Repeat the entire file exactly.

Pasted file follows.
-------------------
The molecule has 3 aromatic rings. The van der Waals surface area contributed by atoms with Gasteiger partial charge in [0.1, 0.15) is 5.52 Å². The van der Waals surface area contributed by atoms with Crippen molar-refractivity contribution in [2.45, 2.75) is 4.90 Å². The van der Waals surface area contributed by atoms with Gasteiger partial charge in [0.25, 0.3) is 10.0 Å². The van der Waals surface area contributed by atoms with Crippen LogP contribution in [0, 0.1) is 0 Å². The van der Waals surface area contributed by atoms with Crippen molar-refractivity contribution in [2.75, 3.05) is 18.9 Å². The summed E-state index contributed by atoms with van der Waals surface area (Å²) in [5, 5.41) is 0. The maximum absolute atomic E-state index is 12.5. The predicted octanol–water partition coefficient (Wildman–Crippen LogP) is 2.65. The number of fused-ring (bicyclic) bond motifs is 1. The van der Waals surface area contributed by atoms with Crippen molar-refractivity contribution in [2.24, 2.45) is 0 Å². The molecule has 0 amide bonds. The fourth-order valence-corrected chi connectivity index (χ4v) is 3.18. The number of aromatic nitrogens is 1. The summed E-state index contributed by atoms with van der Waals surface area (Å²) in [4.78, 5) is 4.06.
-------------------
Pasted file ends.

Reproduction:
The molecule has 3 aromatic rings. The van der Waals surface area contributed by atoms with Gasteiger partial charge in [0.1, 0.15) is 5.52 Å². The van der Waals surface area contributed by atoms with Crippen molar-refractivity contribution in [2.45, 2.75) is 4.90 Å². The van der Waals surface area contributed by atoms with Gasteiger partial charge in [0.25, 0.3) is 10.0 Å². The van der Waals surface area contributed by atoms with Crippen LogP contribution in [0, 0.1) is 0 Å². The van der Waals surface area contributed by atoms with Crippen molar-refractivity contribution in [2.75, 3.05) is 18.9 Å². The summed E-state index contributed by atoms with van der Waals surface area (Å²) in [5, 5.41) is 0. The maximum absolute atomic E-state index is 12.5. The predicted octanol–water partition coefficient (Wildman–Crippen LogP) is 2.65. The number of fused-ring (bicyclic) bond motifs is 1. The van der Waals surface area contributed by atoms with Crippen molar-refractivity contribution in [2.24, 2.45) is 0 Å². The molecule has 0 amide bonds. The fourth-order valence-corrected chi connectivity index (χ4v) is 3.18. The number of aromatic nitrogens is 1. The summed E-state index contributed by atoms with van der Waals surface area (Å²) in [4.78, 5) is 4.06.